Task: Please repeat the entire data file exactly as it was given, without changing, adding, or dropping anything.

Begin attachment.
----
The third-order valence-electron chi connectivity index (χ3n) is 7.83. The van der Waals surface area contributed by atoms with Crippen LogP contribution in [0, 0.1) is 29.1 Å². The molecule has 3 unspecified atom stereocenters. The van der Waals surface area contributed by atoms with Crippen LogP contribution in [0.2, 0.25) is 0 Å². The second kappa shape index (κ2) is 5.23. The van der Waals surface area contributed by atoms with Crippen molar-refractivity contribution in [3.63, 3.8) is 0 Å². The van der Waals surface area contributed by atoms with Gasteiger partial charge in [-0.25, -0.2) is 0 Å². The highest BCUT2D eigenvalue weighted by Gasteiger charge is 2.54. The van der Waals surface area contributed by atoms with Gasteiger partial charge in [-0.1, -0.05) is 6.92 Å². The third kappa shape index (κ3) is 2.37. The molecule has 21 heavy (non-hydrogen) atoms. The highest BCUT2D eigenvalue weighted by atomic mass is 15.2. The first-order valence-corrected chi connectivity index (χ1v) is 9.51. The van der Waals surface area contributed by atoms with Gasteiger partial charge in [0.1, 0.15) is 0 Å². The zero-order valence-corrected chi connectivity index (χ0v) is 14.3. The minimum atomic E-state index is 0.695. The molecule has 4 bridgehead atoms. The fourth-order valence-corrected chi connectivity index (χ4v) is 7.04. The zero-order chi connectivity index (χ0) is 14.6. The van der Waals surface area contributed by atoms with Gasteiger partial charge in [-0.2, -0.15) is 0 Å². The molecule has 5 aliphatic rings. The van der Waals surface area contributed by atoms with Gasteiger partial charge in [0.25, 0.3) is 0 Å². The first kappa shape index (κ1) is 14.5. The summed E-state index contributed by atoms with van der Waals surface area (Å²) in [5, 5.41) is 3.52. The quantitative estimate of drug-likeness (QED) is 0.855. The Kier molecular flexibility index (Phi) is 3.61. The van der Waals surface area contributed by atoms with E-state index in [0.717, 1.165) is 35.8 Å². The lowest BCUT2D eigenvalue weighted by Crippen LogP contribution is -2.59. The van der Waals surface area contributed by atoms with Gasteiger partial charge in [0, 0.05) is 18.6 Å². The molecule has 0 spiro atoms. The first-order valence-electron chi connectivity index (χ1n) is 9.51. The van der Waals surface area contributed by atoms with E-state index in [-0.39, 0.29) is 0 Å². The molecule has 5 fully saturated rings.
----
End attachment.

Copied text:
The third-order valence-electron chi connectivity index (χ3n) is 7.83. The van der Waals surface area contributed by atoms with Crippen LogP contribution in [0, 0.1) is 29.1 Å². The molecule has 3 unspecified atom stereocenters. The van der Waals surface area contributed by atoms with Crippen LogP contribution in [0.2, 0.25) is 0 Å². The second kappa shape index (κ2) is 5.23. The van der Waals surface area contributed by atoms with Crippen molar-refractivity contribution in [3.63, 3.8) is 0 Å². The van der Waals surface area contributed by atoms with Gasteiger partial charge in [-0.25, -0.2) is 0 Å². The highest BCUT2D eigenvalue weighted by Gasteiger charge is 2.54. The van der Waals surface area contributed by atoms with Gasteiger partial charge in [-0.1, -0.05) is 6.92 Å². The third kappa shape index (κ3) is 2.37. The molecule has 21 heavy (non-hydrogen) atoms. The highest BCUT2D eigenvalue weighted by atomic mass is 15.2. The first-order valence-corrected chi connectivity index (χ1v) is 9.51. The van der Waals surface area contributed by atoms with Gasteiger partial charge in [0.1, 0.15) is 0 Å². The zero-order valence-corrected chi connectivity index (χ0v) is 14.3. The minimum atomic E-state index is 0.695. The molecule has 4 bridgehead atoms. The fourth-order valence-corrected chi connectivity index (χ4v) is 7.04. The zero-order chi connectivity index (χ0) is 14.6. The van der Waals surface area contributed by atoms with Gasteiger partial charge in [-0.2, -0.15) is 0 Å². The molecule has 5 aliphatic rings. The van der Waals surface area contributed by atoms with Gasteiger partial charge in [0.25, 0.3) is 0 Å². The first kappa shape index (κ1) is 14.5. The summed E-state index contributed by atoms with van der Waals surface area (Å²) in [5, 5.41) is 3.52. The quantitative estimate of drug-likeness (QED) is 0.855. The Kier molecular flexibility index (Phi) is 3.61. The van der Waals surface area contributed by atoms with E-state index in [0.717, 1.165) is 35.8 Å². The lowest BCUT2D eigenvalue weighted by Crippen LogP contribution is -2.59. The van der Waals surface area contributed by atoms with Gasteiger partial charge in [0, 0.05) is 18.6 Å². The molecule has 0 spiro atoms. The first-order valence-electron chi connectivity index (χ1n) is 9.51. The van der Waals surface area contributed by atoms with E-state index in [-0.39, 0.29) is 0 Å². The molecule has 5 fully saturated rings.